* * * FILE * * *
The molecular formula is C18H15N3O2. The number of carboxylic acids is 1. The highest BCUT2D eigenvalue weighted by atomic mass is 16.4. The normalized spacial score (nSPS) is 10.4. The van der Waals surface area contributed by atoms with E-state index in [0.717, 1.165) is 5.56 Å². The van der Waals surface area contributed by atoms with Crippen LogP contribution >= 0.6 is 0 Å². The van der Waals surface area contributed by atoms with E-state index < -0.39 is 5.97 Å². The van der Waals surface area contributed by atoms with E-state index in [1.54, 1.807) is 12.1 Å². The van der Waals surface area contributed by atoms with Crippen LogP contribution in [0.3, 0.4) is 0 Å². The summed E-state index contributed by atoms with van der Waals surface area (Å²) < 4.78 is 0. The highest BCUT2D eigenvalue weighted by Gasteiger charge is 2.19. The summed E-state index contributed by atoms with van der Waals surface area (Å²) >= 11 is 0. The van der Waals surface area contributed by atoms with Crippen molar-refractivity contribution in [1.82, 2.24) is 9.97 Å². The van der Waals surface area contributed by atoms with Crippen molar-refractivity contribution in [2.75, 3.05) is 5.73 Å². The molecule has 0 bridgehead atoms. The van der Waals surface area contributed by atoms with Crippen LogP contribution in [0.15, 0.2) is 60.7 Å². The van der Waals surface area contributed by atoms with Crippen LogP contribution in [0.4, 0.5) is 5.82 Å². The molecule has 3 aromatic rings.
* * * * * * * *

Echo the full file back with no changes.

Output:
The molecular formula is C18H15N3O2. The number of carboxylic acids is 1. The highest BCUT2D eigenvalue weighted by atomic mass is 16.4. The normalized spacial score (nSPS) is 10.4. The van der Waals surface area contributed by atoms with E-state index in [0.717, 1.165) is 5.56 Å². The van der Waals surface area contributed by atoms with Crippen LogP contribution >= 0.6 is 0 Å². The van der Waals surface area contributed by atoms with E-state index < -0.39 is 5.97 Å². The van der Waals surface area contributed by atoms with E-state index in [1.54, 1.807) is 12.1 Å². The van der Waals surface area contributed by atoms with Crippen LogP contribution in [0.3, 0.4) is 0 Å². The summed E-state index contributed by atoms with van der Waals surface area (Å²) < 4.78 is 0. The highest BCUT2D eigenvalue weighted by Gasteiger charge is 2.19. The summed E-state index contributed by atoms with van der Waals surface area (Å²) >= 11 is 0. The van der Waals surface area contributed by atoms with Crippen molar-refractivity contribution in [1.82, 2.24) is 9.97 Å². The van der Waals surface area contributed by atoms with Crippen molar-refractivity contribution in [2.75, 3.05) is 5.73 Å². The molecule has 0 bridgehead atoms. The van der Waals surface area contributed by atoms with Crippen LogP contribution in [0.15, 0.2) is 60.7 Å². The van der Waals surface area contributed by atoms with Crippen LogP contribution in [0.4, 0.5) is 5.82 Å². The molecule has 3 aromatic rings.